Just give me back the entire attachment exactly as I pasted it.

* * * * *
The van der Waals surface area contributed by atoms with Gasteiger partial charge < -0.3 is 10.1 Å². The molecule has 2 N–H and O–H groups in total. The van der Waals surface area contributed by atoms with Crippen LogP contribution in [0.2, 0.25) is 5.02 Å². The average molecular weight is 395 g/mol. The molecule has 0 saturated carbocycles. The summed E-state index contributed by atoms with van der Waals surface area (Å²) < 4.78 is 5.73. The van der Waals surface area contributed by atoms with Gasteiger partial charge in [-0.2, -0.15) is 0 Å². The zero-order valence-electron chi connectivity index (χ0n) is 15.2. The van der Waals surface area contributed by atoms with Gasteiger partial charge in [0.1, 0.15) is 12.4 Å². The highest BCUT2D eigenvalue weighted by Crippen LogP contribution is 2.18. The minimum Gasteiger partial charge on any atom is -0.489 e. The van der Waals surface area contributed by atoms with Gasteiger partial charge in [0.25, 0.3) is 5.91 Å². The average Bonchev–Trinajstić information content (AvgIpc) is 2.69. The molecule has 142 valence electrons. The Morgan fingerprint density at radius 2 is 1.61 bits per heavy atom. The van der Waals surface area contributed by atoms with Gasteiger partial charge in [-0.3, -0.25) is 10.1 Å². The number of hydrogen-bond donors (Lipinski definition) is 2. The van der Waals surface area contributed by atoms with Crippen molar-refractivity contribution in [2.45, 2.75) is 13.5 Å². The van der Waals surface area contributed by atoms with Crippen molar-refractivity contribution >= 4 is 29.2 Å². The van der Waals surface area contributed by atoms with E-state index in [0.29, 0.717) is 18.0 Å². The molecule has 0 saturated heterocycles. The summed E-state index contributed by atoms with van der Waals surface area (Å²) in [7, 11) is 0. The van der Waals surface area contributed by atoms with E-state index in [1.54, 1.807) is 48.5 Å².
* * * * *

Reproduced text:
The van der Waals surface area contributed by atoms with Gasteiger partial charge < -0.3 is 10.1 Å². The molecule has 2 N–H and O–H groups in total. The van der Waals surface area contributed by atoms with Crippen LogP contribution in [0.2, 0.25) is 5.02 Å². The average molecular weight is 395 g/mol. The molecule has 0 saturated carbocycles. The summed E-state index contributed by atoms with van der Waals surface area (Å²) < 4.78 is 5.73. The van der Waals surface area contributed by atoms with Gasteiger partial charge in [-0.2, -0.15) is 0 Å². The zero-order valence-electron chi connectivity index (χ0n) is 15.2. The van der Waals surface area contributed by atoms with Gasteiger partial charge in [0.1, 0.15) is 12.4 Å². The highest BCUT2D eigenvalue weighted by Crippen LogP contribution is 2.18. The minimum Gasteiger partial charge on any atom is -0.489 e. The van der Waals surface area contributed by atoms with Gasteiger partial charge in [0.25, 0.3) is 5.91 Å². The average Bonchev–Trinajstić information content (AvgIpc) is 2.69. The molecule has 142 valence electrons. The Morgan fingerprint density at radius 2 is 1.61 bits per heavy atom. The van der Waals surface area contributed by atoms with Gasteiger partial charge in [-0.3, -0.25) is 10.1 Å². The number of hydrogen-bond donors (Lipinski definition) is 2. The van der Waals surface area contributed by atoms with Crippen molar-refractivity contribution in [2.45, 2.75) is 13.5 Å². The van der Waals surface area contributed by atoms with Crippen molar-refractivity contribution >= 4 is 29.2 Å². The van der Waals surface area contributed by atoms with E-state index in [0.29, 0.717) is 18.0 Å². The molecule has 0 saturated heterocycles. The summed E-state index contributed by atoms with van der Waals surface area (Å²) in [7, 11) is 0. The van der Waals surface area contributed by atoms with E-state index in [1.54, 1.807) is 48.5 Å².